Mariemont’s collection of classical antiquities, which has been the subject of scientific research and publications since 1903, has aroused great interest since the outset.
By personal taste, Raoul Warocqué gave preference above all to marble and bronze sculpture, although the other arts are also well illustrated: pottery, painting and gold and silversmithing. The original feature of the current presentation is that it puts face to face the different civilizations that developed simultaneously in Greece and Italy, and then in the whole Mediterranean world. Thus the archaic and classical Greek cities are displayed in parallel with the Etruscan world. After 331 B.C., the date of the founding of Alexandria in Egypt, the development of the great Hellenic kingdoms anticipated the growth of Rome, from the Republic to the Empire. In addition, the sequence allows visitors to involve themselves as much in daily activities as in the history of ancient art.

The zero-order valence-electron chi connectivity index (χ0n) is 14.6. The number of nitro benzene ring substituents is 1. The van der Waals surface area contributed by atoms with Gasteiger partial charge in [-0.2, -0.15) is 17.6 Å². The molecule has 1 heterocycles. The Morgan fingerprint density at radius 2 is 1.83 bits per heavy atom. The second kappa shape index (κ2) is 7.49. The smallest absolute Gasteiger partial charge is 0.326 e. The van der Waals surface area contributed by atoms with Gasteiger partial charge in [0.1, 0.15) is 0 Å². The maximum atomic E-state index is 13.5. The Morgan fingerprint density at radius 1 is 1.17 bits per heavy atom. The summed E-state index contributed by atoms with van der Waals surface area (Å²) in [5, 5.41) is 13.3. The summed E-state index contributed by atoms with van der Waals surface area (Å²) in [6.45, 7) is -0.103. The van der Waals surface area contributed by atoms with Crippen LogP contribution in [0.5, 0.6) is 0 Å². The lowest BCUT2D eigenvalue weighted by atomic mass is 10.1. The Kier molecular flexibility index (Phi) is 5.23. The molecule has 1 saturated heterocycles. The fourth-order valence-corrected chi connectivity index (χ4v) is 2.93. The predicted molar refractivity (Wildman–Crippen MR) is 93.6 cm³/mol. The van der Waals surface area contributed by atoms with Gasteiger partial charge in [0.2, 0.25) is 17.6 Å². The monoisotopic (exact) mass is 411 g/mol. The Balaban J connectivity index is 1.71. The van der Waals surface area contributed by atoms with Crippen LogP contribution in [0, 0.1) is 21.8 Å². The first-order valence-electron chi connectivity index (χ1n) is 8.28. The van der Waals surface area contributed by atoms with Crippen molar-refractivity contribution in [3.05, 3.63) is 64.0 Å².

N.B.: The Roman pieces found in Hainaut (and in Bavay, in the North of France) are displayed in the Archaeology of the Region Section.